A dirty bomb consists of conventional explosives combined with radioactive materials. This sort of weapon is incapable of creating a nuclear chain reaction; however, the explosion itself is not the primary means of causing damage. The explosives are the delivery mechanism for spreading lethal amounts of radioactive materials to a wide area.

Unlike conventional nuclear bombs, the type of radioactive materials that can be used in dirty bombs does not have to be weapons grade to have the desired effect. Spent fuel rods from nuclear power plants and even nuclear materials that can be obtained legally for medical applications can be used to create a functional dirty bomb. It is this comparative ease in attaining materials that makes a dirty bomb very desirable to terrorist organizations around the world.

The effects of a dirty bomb detonation are unclear. Many factors affect the scope of devastation created by such a bomb. First, the amount of contamination is dependent on the quality and quantity of the nuclear materials. The amount of traditional explosives also determines how widespread the contamination will be. Other variables such as wind make the effects of a dirty bomb nearly impossible to predict. Because of this uncertainty, there is wide dissention amongst experts on how much of a threat a dirty bomb would pose to a populated area. Experts from the Vienna-based International Atomic Energy Agency(IAEA), contend that a dirty bomb could render an entire city uninhabitable until a thorough decontamination is completed. Some other experts believe that a dirty bomb would not cause much of an increase in the death toll caused by a conventional terrorist bomb attack. In fact, Abel Gonzalez, the IAEA's director of radiation and waste safety contends that the TNT used might be more deadly than the nuclear materials themselves.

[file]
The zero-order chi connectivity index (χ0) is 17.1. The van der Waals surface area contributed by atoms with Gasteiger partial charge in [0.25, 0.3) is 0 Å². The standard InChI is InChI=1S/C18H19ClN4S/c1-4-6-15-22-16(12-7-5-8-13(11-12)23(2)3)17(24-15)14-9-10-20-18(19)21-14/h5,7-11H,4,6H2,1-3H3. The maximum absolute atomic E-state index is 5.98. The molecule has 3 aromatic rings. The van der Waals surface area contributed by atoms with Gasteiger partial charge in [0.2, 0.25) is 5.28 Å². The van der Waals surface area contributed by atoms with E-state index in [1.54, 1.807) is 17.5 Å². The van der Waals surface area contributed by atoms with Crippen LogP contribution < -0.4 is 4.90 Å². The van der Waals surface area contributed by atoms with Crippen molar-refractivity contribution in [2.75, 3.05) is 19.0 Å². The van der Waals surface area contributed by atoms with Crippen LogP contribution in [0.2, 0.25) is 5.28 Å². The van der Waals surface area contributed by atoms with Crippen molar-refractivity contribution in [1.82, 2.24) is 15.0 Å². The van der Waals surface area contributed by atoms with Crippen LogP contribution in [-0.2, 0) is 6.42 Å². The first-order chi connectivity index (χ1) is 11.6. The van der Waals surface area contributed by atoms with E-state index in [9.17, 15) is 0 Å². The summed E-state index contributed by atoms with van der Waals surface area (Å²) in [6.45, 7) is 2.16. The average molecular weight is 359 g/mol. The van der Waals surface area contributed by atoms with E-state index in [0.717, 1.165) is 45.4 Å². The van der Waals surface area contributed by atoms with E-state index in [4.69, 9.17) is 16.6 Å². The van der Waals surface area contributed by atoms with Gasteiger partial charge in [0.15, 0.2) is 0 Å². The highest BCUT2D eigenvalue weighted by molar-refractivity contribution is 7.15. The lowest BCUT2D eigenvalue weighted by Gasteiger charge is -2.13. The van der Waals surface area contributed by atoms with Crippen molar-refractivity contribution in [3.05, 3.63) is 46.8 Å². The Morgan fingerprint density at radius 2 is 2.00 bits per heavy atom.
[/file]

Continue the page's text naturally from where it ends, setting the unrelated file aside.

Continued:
Even if the weapon does not create a higher death toll than normal explosives, a dirty bomb is much more powerful as a terror weapon than a solely explosive bomb. "contamination in even small quantities could have major psychological and economic effects," Gonzalez warns.

Unfortunately, the only way we will be able to know the real effects of a dirty bomb is if it is actually used in an attack.